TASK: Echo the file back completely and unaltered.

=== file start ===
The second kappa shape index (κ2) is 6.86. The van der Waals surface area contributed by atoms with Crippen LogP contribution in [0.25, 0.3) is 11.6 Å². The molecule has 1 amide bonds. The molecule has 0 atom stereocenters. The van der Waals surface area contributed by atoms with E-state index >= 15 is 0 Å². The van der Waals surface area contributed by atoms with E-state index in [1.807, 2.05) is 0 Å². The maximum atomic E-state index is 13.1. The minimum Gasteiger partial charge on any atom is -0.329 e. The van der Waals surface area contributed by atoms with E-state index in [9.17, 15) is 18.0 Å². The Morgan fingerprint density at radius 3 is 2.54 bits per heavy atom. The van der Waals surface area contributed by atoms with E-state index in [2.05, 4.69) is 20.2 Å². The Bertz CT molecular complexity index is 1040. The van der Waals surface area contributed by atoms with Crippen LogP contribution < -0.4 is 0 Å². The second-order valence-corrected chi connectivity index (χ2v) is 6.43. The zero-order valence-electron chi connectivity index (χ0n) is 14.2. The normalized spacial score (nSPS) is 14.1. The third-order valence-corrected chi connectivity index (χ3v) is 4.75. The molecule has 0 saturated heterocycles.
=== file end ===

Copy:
The second kappa shape index (κ2) is 6.86. The van der Waals surface area contributed by atoms with Crippen LogP contribution in [0.25, 0.3) is 11.6 Å². The molecule has 1 amide bonds. The molecule has 0 atom stereocenters. The van der Waals surface area contributed by atoms with E-state index >= 15 is 0 Å². The van der Waals surface area contributed by atoms with E-state index in [1.807, 2.05) is 0 Å². The maximum atomic E-state index is 13.1. The minimum Gasteiger partial charge on any atom is -0.329 e. The van der Waals surface area contributed by atoms with E-state index in [9.17, 15) is 18.0 Å². The Morgan fingerprint density at radius 3 is 2.54 bits per heavy atom. The van der Waals surface area contributed by atoms with E-state index in [2.05, 4.69) is 20.2 Å². The Bertz CT molecular complexity index is 1040. The van der Waals surface area contributed by atoms with Crippen LogP contribution < -0.4 is 0 Å². The second-order valence-corrected chi connectivity index (χ2v) is 6.43. The zero-order valence-electron chi connectivity index (χ0n) is 14.2. The normalized spacial score (nSPS) is 14.1. The third-order valence-corrected chi connectivity index (χ3v) is 4.75. The molecule has 0 saturated heterocycles.